Winters in several regions like Europe, the United States, Canada and some parts of the Middle East start by putting an end to Daylight Saving Time (DST). This is putting their clocks an hour back. Which happens somewhere around the end of October or the start of November. Thus it is brighter when majority of the people get up to start a fresh day.
This conclusively leads the afternoons to darken up quicker, limiting the outdoor activities of us humans thus harming our health and the environment thus making us lethargic.
To increase our outdoor activities and the intake of vitamin D the clocks, should not be put an hour behind as winters start.
Mayer Hillman from the Policy Studies Institute in Britain stated that it is almost impossible to find a source that benefits the health of humans without a cost. Also, that the sun is a very good source of vitamin D which is completely free of cost.
Vitamin D deficiency leads towards rickets thus being very dangerous. Approximately half of the population of the world has low levels of vitamin D.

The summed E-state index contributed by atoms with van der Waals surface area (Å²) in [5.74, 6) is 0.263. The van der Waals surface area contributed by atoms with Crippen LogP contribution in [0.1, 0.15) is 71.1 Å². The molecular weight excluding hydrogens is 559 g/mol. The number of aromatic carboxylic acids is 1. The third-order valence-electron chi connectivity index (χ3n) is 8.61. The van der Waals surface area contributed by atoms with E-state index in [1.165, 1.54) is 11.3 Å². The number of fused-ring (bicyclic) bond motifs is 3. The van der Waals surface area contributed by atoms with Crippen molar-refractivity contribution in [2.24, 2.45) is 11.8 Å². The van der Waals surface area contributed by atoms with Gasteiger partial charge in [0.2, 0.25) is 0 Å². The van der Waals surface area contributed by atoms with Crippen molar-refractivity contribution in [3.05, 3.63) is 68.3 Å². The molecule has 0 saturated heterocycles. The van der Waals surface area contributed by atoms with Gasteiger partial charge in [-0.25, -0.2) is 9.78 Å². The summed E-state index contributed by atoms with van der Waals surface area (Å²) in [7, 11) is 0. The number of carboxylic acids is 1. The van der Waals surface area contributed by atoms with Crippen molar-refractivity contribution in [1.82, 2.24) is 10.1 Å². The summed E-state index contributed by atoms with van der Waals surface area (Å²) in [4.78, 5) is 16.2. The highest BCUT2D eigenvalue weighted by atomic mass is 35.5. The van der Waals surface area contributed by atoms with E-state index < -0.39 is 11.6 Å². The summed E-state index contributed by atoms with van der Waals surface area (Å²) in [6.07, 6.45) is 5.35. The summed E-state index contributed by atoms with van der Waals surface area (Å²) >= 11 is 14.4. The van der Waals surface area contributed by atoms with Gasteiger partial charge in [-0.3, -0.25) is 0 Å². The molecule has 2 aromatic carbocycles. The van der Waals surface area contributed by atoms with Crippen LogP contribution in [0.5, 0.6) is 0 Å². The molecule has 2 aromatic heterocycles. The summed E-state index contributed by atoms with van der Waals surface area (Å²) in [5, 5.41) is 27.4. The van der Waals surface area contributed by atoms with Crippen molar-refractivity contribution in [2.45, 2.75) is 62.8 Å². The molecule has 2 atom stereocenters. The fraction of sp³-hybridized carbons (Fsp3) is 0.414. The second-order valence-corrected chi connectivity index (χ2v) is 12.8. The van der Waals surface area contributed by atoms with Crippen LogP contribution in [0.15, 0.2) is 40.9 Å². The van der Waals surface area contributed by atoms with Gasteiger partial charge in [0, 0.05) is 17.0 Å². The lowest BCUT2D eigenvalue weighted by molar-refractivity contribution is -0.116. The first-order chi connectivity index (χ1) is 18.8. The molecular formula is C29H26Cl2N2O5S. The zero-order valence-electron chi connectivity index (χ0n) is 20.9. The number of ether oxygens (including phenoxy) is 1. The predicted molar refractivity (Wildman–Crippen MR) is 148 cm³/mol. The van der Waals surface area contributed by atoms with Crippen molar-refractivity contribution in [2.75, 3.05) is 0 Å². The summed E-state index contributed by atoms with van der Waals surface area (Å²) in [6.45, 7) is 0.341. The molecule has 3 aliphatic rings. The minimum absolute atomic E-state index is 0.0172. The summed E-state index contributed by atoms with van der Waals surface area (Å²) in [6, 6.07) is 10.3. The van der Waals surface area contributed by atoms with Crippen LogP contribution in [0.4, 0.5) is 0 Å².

A study by Hillman was organized in Scotland from which it was concluded that going from Central European Time to Greenwich Mean Time in the winters and increasing 2 hours in the summers gives 200 extra hours of daylight in a year.
Moving clocks an hour ahead in the winters can lead of an energy saving of around 0.3 percent of Britain on daily bases. This was the conclusion of a study which was published prior this year.
Elizabeth Garnsey, from Cambridge University who is an expert at innovative studies stated that this is comparable to the storage of about 450,000 metric tons of Carbon Dioxide during only the winters.